can dress you out five different dishes from a nettleI may, upon another occasion, point out what is pot, seven from a dock-leaf, and twice as many from most strikingly absurd in other countries; I shall a frog's haunches; these eat prettily enough when at present contine myself only to France. The one is a little used to them, are easy of digestion, first national peculiarity a traveller meets upon en- and seldom overload the stomach with crudities. tering that kingdom, is an odd sort of staring vi-They seldom dine under seven hot dishes: it is

true, indeed, with all this magnificence, they sel- finest manner; one courtesies to the ground, the dom spread a cloth before the guests; but in that I other salutes the audience with a smile; one comes can not be angry with them, since those who have on with modesty which asks, the other with boldgot no linen on their backs may very well be ex- ness which extorts, applause; one wears powder, cused for wanting it upon their tables.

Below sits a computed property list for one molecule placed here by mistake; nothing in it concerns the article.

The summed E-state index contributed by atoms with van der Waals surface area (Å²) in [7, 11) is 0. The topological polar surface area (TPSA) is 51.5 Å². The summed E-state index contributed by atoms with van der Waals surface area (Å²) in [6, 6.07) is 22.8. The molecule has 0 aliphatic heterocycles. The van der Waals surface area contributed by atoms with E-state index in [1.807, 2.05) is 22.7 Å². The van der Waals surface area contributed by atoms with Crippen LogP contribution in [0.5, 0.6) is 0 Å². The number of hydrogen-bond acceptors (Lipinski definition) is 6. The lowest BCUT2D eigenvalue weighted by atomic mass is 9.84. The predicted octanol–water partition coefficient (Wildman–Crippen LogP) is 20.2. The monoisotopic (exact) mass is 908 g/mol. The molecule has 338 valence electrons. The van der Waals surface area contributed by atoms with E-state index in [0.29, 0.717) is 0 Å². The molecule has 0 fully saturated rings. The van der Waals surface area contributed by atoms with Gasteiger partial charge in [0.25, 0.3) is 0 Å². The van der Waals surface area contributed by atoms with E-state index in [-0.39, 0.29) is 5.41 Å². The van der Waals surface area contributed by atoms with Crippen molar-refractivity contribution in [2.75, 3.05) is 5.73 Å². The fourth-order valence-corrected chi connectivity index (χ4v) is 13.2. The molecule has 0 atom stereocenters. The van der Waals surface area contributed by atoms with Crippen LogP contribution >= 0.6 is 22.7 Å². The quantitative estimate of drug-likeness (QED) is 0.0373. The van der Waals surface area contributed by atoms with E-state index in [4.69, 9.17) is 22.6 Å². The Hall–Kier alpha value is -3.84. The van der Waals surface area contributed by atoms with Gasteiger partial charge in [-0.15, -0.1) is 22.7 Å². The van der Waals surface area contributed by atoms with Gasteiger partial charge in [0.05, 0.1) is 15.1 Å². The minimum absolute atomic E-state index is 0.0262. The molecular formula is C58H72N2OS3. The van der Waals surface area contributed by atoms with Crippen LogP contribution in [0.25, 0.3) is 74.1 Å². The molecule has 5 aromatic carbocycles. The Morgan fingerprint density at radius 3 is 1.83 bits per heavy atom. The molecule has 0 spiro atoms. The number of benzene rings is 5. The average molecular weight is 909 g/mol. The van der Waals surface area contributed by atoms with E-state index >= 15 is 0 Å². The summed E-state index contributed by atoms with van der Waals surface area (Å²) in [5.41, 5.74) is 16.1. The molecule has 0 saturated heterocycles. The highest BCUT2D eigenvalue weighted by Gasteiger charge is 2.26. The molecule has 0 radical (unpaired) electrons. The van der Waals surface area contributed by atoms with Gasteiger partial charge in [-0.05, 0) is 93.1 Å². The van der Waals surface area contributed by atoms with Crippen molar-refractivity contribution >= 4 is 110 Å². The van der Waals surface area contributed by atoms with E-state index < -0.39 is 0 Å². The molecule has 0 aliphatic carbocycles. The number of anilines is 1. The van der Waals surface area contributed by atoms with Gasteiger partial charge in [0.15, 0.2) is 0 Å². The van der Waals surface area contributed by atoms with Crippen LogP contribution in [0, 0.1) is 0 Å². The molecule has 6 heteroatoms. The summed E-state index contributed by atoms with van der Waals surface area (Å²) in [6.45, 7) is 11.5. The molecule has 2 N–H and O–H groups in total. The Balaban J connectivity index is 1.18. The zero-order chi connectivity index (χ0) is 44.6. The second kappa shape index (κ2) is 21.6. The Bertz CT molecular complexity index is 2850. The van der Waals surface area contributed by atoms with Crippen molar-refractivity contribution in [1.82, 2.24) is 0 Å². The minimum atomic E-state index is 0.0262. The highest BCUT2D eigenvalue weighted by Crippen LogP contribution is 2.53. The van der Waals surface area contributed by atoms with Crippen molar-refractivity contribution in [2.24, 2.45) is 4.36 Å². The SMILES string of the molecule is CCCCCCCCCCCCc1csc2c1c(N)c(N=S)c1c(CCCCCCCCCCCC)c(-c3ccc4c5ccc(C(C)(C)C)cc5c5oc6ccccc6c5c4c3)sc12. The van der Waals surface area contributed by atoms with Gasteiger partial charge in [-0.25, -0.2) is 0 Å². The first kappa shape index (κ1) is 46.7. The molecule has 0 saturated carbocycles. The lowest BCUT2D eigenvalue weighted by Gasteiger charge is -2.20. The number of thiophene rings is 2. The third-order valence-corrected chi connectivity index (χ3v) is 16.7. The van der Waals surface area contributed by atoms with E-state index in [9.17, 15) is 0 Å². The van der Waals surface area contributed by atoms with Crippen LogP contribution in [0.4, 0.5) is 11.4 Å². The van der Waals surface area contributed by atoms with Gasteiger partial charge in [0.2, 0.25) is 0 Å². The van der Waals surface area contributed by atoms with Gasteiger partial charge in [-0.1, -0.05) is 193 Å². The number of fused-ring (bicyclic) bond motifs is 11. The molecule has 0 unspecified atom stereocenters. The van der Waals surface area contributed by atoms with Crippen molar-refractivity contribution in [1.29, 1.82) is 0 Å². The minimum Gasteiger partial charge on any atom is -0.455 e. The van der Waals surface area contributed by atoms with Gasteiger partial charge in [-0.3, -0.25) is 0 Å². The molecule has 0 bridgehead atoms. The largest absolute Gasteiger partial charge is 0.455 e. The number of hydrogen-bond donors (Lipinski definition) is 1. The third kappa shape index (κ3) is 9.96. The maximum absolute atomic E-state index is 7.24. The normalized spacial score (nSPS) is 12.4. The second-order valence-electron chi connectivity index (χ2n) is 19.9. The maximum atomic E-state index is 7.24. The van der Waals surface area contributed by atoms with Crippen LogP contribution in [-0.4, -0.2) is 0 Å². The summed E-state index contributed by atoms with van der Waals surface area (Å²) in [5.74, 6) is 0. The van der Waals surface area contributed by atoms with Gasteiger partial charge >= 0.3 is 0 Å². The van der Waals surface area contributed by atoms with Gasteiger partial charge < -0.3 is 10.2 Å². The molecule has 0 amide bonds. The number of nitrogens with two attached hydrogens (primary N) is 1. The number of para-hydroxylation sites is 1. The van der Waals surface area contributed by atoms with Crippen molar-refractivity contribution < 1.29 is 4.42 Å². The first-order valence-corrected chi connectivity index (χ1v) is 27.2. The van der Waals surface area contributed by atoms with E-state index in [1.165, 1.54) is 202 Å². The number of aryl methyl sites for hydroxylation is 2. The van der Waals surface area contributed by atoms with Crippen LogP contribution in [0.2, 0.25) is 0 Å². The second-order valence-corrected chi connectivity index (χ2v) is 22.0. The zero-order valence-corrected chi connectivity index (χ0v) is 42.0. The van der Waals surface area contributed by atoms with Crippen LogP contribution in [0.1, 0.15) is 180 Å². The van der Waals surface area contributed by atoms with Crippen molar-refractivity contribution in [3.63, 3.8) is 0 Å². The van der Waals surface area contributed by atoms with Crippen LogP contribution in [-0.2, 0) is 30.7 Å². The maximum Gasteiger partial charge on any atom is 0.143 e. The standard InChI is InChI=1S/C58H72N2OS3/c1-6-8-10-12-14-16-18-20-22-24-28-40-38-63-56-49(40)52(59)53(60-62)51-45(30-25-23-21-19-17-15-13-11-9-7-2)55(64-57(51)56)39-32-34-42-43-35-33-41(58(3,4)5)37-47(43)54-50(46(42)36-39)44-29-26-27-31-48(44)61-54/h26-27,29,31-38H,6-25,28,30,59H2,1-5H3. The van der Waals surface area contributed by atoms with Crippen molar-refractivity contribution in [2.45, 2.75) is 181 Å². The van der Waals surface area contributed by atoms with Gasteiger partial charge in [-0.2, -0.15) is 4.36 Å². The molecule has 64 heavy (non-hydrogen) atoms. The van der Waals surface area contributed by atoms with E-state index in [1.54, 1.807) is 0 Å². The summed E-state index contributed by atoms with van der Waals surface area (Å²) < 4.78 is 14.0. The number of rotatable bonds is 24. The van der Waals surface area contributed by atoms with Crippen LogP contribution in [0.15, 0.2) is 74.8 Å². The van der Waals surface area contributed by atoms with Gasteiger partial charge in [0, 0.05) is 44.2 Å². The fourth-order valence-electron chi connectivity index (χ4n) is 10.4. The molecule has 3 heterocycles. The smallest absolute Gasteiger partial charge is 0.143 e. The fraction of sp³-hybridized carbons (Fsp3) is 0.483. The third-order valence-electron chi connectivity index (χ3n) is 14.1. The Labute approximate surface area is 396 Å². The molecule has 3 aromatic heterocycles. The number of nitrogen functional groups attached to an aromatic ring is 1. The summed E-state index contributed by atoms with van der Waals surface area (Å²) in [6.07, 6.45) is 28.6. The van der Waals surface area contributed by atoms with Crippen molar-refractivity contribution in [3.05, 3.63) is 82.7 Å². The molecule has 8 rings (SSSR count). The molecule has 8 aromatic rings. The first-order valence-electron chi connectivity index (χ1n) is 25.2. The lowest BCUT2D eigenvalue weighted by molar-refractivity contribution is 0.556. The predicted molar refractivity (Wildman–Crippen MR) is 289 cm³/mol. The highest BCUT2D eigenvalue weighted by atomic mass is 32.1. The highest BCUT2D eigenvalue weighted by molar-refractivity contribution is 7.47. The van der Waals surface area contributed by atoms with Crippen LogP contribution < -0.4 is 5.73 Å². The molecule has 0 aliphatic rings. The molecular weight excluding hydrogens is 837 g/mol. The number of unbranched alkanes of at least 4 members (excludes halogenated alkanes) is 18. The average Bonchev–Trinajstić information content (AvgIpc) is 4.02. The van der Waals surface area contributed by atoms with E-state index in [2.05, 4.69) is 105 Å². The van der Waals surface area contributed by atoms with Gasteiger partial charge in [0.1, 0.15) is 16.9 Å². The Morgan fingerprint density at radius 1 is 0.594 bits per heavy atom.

the other has none; one has the longest waist, but Even religion itself loses its solemnity among the other appears most easy: all, all is important them. Upon their roads, at about every tive miles and serious; the town as yet perseveres its neudistance, you see an image of the Virgin Mary, trality; a cause of such moment demands the most dressed up in grim head-clothes, painted cheeks, mature deliberation ; they continue to exhibit, and and an old red petticoat; before her a lamp is often it is very possible this contest may continue to kept burning, at which, with the saint's permission, please to the end of the season. I have frequently lighted my pipe. Instead of the But the generals of either army have, as I am Virgin, you are sometimes presented with a cruci- told, several reinforcements to lend occasional asfix, at other times with a wooden Saviour, fitted sistance. If they proluce a pair of diamond buckles out in complete garniture, with sponge, spear, at one house, we have a pair of eyebrows that nails, pincers, hammer, bees' wax, and vinegar-can match them at the other. If we outdo them in bottle. Some of those images, I have been told, our attitude, they can overcome us by a shrug; if came down from heaven; if so, in heaven they have we can bring more children on the stage, they can but bungling workmen.